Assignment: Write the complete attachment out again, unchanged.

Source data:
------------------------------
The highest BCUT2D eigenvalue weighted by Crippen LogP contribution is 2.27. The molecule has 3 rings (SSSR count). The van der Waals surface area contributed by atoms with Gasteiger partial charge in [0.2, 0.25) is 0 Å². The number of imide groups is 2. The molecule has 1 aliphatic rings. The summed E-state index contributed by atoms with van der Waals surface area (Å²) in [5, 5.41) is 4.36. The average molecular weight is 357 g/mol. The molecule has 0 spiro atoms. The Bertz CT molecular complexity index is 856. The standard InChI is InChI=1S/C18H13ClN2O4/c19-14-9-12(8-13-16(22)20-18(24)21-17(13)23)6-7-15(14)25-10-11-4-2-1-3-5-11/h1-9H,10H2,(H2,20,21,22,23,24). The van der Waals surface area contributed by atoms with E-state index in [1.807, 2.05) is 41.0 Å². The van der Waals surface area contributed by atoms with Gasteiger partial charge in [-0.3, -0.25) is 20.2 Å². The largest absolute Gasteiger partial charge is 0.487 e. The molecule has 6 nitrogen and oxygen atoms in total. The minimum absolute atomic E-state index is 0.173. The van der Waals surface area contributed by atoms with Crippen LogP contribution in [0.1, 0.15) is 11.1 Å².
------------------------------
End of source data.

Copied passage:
The highest BCUT2D eigenvalue weighted by Crippen LogP contribution is 2.27. The molecule has 3 rings (SSSR count). The van der Waals surface area contributed by atoms with Gasteiger partial charge in [0.2, 0.25) is 0 Å². The number of imide groups is 2. The molecule has 1 aliphatic rings. The summed E-state index contributed by atoms with van der Waals surface area (Å²) in [5, 5.41) is 4.36. The average molecular weight is 357 g/mol. The molecule has 0 spiro atoms. The Bertz CT molecular complexity index is 856. The standard InChI is InChI=1S/C18H13ClN2O4/c19-14-9-12(8-13-16(22)20-18(24)21-17(13)23)6-7-15(14)25-10-11-4-2-1-3-5-11/h1-9H,10H2,(H2,20,21,22,23,24). The van der Waals surface area contributed by atoms with E-state index in [1.807, 2.05) is 41.0 Å². The van der Waals surface area contributed by atoms with Gasteiger partial charge in [-0.3, -0.25) is 20.2 Å². The largest absolute Gasteiger partial charge is 0.487 e. The molecule has 6 nitrogen and oxygen atoms in total. The minimum absolute atomic E-state index is 0.173. The van der Waals surface area contributed by atoms with Crippen LogP contribution in [0.1, 0.15) is 11.1 Å².